Saturday, October 24, 2020

As the Tech Industry Attempts to Diversify, Strategic Obstacles Remain

Diversity in tech

It is no secret that the Silicon Valley-based tech industry lacks diversity. The largely white, largely male world of tech has recently made moves to change the composition of their workforce and draw a more diverse crowd of techies and industry employees, but there is still much to improve.

Strategically speaking, tech companies are changing their game to more effectively reach black, Latino and female prospects. According to an Intel spokesperson, the company’s former hiring philosophy had once been to “recruit from the best of the best,” which evidently did not include historically black colleges or minority-serving institutions. But these antiquated strategies, it seems, are showing signs of change, albeit slowly.

In the past, Silicon Valley’s diversification efforts have focused on recruitment – not job training – which has been instrumental in retaining more black, Latino and female employees. Still, the workforce numbers are not consistent with true demographics where, for example, the Intel workforce is 4 percent Latino and the Bay Area workforce is 16 percent Latino: a 400 percent difference.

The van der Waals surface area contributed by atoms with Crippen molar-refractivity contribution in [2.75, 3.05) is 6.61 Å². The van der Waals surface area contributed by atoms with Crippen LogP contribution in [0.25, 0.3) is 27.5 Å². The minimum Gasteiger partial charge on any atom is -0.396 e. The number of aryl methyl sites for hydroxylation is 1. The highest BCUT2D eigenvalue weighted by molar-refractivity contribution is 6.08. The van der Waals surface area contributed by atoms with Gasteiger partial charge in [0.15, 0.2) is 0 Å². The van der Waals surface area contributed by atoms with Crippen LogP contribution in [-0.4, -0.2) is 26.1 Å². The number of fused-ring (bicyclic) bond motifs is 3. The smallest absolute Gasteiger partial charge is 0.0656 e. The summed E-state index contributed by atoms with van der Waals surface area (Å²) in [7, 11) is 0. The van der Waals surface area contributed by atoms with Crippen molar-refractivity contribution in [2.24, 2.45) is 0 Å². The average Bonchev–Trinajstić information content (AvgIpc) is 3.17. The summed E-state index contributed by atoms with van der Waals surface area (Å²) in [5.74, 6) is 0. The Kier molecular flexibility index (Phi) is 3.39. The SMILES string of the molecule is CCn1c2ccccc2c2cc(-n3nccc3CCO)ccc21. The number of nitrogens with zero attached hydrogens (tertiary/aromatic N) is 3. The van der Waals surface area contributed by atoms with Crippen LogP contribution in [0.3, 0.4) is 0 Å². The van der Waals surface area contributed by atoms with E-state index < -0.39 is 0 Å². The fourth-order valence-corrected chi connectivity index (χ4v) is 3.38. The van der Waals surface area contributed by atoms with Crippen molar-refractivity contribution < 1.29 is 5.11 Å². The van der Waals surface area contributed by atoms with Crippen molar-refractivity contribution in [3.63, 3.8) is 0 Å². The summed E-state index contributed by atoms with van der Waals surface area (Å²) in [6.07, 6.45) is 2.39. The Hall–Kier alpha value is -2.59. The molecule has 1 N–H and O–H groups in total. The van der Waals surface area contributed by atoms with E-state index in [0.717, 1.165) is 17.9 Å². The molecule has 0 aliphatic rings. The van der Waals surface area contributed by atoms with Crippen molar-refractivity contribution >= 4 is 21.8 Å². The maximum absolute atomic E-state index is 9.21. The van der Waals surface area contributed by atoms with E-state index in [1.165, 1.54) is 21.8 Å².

Looking forward, the main question in the minds of diversity strategists remains “whether [tech companies] recruit in a way that systematically prevents the hiring of African Americans and Latinos,” Harvard sociologist Frank Dobbin said. Increasing the recruiting at minority-serving institutions would be a great first step, but training programs, which have long since lagged behind, remain critical to the long-term success of corporate diversification programs.

San Francisco Chronicle